MARCS Insight Series: Nurturing Little Multilingual Minds in Australia and the world

Event Name MARCS Insight Series: Nurturing Little Multilingual Minds in Australia and the world
Start Date 5th Sep 2023 11:00 am
End Date 5th Sep 2023 12:00 pm
Duration 1 hour

MARCS INSIGHTS SERIES – Tuesdays at 11am

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MARCS Insights 2023.09.05 Paola


Professor Paola Escudero Neyra

Interest Group

Speech and Language


Research program motivation, presentation, evaluation and more.

Worldwide most children are born in multilingual households. Even in places where monolingualism is prevalent (e.g., Australia), about a third of children grow up listening and speaking languages other than the societal language. Speaking and passing on heritage or home languages (HLs) is crucial to mental health and wellbeing, academic achievement, social inclusion, cultural diversity, community cohesion, economic success, and networking opportunities. However, most countries do not harvest the significant gains that are to be made from speaking more than one language and from maintaining HLs, mainly because formal education is characterised by a monolingual mindset. After going through why and how I decided to turn my language learning expertise into an applied/translational research program, I will present my solution for the HL maintenance and language learning dilemma in Australia and the world.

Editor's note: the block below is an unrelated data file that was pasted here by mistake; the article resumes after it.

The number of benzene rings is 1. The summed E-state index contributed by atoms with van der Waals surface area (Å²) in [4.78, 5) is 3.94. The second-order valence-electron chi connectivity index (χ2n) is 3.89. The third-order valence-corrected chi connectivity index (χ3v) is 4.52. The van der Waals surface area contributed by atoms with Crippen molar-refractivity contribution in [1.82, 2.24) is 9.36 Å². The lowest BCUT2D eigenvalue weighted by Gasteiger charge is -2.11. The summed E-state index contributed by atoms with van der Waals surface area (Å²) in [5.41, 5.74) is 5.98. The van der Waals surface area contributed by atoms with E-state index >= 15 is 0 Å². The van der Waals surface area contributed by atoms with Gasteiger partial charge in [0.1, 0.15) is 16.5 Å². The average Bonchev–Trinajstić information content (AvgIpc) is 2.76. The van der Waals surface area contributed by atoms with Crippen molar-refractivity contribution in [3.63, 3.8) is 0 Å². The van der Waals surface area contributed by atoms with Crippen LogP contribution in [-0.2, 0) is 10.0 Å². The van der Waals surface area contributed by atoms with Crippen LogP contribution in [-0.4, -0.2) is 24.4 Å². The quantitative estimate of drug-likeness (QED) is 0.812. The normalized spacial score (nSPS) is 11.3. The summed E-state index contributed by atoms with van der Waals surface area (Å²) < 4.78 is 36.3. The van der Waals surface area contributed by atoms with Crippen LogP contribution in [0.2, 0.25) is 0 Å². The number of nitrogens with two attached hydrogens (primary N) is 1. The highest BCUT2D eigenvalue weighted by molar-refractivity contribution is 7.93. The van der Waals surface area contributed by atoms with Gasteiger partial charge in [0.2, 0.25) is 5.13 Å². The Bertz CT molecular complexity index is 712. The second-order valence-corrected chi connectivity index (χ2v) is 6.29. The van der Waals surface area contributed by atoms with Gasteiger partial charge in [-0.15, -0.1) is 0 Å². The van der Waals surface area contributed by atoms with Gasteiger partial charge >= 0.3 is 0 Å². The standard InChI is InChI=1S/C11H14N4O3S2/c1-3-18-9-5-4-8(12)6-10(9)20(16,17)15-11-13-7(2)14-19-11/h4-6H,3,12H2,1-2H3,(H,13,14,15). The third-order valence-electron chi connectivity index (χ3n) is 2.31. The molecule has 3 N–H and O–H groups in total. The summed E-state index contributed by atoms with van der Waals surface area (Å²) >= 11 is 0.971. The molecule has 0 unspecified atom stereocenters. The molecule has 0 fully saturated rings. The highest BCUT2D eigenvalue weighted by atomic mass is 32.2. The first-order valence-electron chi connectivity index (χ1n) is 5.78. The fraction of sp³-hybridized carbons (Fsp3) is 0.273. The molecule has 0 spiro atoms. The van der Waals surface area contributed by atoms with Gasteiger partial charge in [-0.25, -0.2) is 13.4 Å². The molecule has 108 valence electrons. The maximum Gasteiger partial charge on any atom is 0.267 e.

Little Multilingual Minds (LMM) is a research program that partners with universities, multilingual communities, early childhood centres and primary schools to offer a tailor-made and co-designed language exposure program. The main aim is to encourage and elicit children’s HL and L2 speech in a naturalistic, wholistic, play-based manner. The program we offered our first partner, a bilingual childcare centre in Sydney, aimed at solving the HL attrition problems expressed by parents, educators, and directors. These problems included children’s refusal to speak their HL at home and their rapid shift to speaking only English upon starting primary school. We evaluated the program’s efficacy with psycholinguistic tasks for children’s competence in both languages and with learner profiles and assessments conducted after LMM sessions. Results demonstrate that LMM aligns well with early learning and primary school educational principles and that it successfully offsets monolingualism through maintaining/enhancing children’s HL/L2 proficiency. Finally, I will present future directions for the LMM research program and its potential to become a model for enabling and nurturing multilingualism in early childhood and primary education in Australia and the world.


Level 4 Seminar Room, Innovation Quarter, 160 Hawkesbury Road, Sydney, NSW 2145, Australia

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